What’s keeping them up at night? These IT leaders say their top employee concerns are worker engagement (cited by 56%), burnout (53%) and reduced productivity (52%).
To address their concerns, these execs plan to enable more secure collaboration (cited by 51%), power seamless external collaboration (46%), and provide greater visibility into ownership across the organization (45%).
“The pandemic put CIOs in the hot seat,” says Andrew Filev, senior VP at Wrike. “That’s forcing IT departments to accelerate digital strategies that quickly support remote work and keep their organizations running.”
Consumers’ changing payments
Another thing the pandemic has changed is the way consumers make payments.
In a new survey, 86% of consumers say their payment habits have changed since the pandemic started, and 59% say they’ve tried new payment methods for the first time. In most cases, this means more digital payments. No surprise, then, that among younger consumers — those 18 to 24 years old — a considerably larger percentage (77%) say they’ve tried the new payment methods.
That’s according to a survey of 8,000 consumers in seven countries in Europe and North America. The survey was conducted recently by Paysafe Ltd., a UK-based provider of payments platforms.
The key drivers for this new behavior? Number one was the inability to make in-person payments, cited by a third (33%) of all consumers surveyed. Other top reasons include a desire to track spending more closely (cited by 26%) and the threat of fraud (25%).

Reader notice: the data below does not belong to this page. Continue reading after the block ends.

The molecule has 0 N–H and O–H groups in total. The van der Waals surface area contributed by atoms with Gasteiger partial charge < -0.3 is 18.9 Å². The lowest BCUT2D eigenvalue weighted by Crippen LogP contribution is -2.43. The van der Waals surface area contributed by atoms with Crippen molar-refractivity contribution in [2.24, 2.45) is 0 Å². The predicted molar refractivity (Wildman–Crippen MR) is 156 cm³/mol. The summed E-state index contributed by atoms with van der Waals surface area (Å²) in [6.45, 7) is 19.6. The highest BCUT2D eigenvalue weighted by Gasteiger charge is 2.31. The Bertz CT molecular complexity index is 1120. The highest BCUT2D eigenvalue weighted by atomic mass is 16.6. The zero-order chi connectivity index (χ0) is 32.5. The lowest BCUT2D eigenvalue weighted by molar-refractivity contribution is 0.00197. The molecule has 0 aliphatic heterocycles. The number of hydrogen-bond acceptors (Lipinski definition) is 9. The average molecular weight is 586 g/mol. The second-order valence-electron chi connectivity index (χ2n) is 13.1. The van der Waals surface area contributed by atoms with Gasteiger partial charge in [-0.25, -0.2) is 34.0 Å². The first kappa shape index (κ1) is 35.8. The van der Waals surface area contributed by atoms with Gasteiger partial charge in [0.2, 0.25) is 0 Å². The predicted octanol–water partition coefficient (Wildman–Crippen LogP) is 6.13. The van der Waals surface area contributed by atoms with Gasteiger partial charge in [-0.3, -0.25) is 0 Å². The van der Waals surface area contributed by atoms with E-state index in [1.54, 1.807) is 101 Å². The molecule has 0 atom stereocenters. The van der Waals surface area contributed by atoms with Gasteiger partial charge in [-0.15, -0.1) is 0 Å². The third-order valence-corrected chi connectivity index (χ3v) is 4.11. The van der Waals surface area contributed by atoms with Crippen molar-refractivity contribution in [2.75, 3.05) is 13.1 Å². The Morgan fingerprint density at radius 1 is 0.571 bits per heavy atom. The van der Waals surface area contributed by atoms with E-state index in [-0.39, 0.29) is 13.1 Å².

The $1.9 trillion American Rescue Plan (ARP) signed by President Biden on March 11 provides a crucial windfall for state departments of education and school districts, especially those that have been affected by expenses and lost funds due to the COVID-19 pandemic.
The plan provides more than $120 billion in education dollars to relieve those most impacted, including lower socioeconomic and minority populations.
Ready to take part? A new course in Intel Partner University can help. Called The American Rescue Plan Act: What’s in the Legislation for U.S. Education / Expert Overview, this course takes 20 minutes to complete, and it’s worth 5 training credits.